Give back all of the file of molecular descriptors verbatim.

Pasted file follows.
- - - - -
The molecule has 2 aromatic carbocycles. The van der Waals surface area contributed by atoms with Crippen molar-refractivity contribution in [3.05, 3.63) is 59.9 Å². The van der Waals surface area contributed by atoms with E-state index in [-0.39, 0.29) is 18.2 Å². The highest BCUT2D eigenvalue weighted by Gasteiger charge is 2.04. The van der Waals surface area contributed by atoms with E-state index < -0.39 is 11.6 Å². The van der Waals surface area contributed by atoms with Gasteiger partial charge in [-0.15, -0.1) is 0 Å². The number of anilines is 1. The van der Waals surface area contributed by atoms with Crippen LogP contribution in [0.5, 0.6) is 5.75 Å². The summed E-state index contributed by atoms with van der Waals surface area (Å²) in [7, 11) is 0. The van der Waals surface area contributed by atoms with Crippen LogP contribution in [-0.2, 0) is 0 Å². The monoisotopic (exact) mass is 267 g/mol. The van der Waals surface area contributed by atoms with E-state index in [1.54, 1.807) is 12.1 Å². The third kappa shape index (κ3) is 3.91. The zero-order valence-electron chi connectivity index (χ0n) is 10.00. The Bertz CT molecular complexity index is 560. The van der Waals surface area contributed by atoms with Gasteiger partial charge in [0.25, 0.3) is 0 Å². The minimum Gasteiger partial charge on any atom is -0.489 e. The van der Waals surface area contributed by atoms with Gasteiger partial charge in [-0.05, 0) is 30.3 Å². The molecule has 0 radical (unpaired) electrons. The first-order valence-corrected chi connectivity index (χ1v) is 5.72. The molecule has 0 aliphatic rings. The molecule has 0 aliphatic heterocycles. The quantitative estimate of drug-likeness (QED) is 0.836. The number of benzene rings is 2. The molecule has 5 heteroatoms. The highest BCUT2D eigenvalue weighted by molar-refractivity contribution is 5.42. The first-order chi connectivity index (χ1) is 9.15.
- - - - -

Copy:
The molecule has 2 aromatic carbocycles. The van der Waals surface area contributed by atoms with Crippen molar-refractivity contribution in [3.05, 3.63) is 59.9 Å². The van der Waals surface area contributed by atoms with E-state index in [-0.39, 0.29) is 18.2 Å². The highest BCUT2D eigenvalue weighted by Gasteiger charge is 2.04. The van der Waals surface area contributed by atoms with E-state index < -0.39 is 11.6 Å². The van der Waals surface area contributed by atoms with Gasteiger partial charge in [-0.15, -0.1) is 0 Å². The number of anilines is 1. The van der Waals surface area contributed by atoms with Crippen LogP contribution in [0.5, 0.6) is 5.75 Å². The summed E-state index contributed by atoms with van der Waals surface area (Å²) in [7, 11) is 0. The van der Waals surface area contributed by atoms with Crippen LogP contribution in [-0.2, 0) is 0 Å². The monoisotopic (exact) mass is 267 g/mol. The van der Waals surface area contributed by atoms with E-state index in [1.54, 1.807) is 12.1 Å². The third kappa shape index (κ3) is 3.91. The zero-order valence-electron chi connectivity index (χ0n) is 10.00. The Bertz CT molecular complexity index is 560. The van der Waals surface area contributed by atoms with Gasteiger partial charge in [0.25, 0.3) is 0 Å². The minimum Gasteiger partial charge on any atom is -0.489 e. The van der Waals surface area contributed by atoms with Gasteiger partial charge in [-0.05, 0) is 30.3 Å². The molecule has 0 radical (unpaired) electrons. The first-order valence-corrected chi connectivity index (χ1v) is 5.72. The molecule has 0 aliphatic rings. The molecule has 0 aliphatic heterocycles. The quantitative estimate of drug-likeness (QED) is 0.836. The number of benzene rings is 2. The molecule has 5 heteroatoms. The highest BCUT2D eigenvalue weighted by molar-refractivity contribution is 5.42. The first-order chi connectivity index (χ1) is 9.15.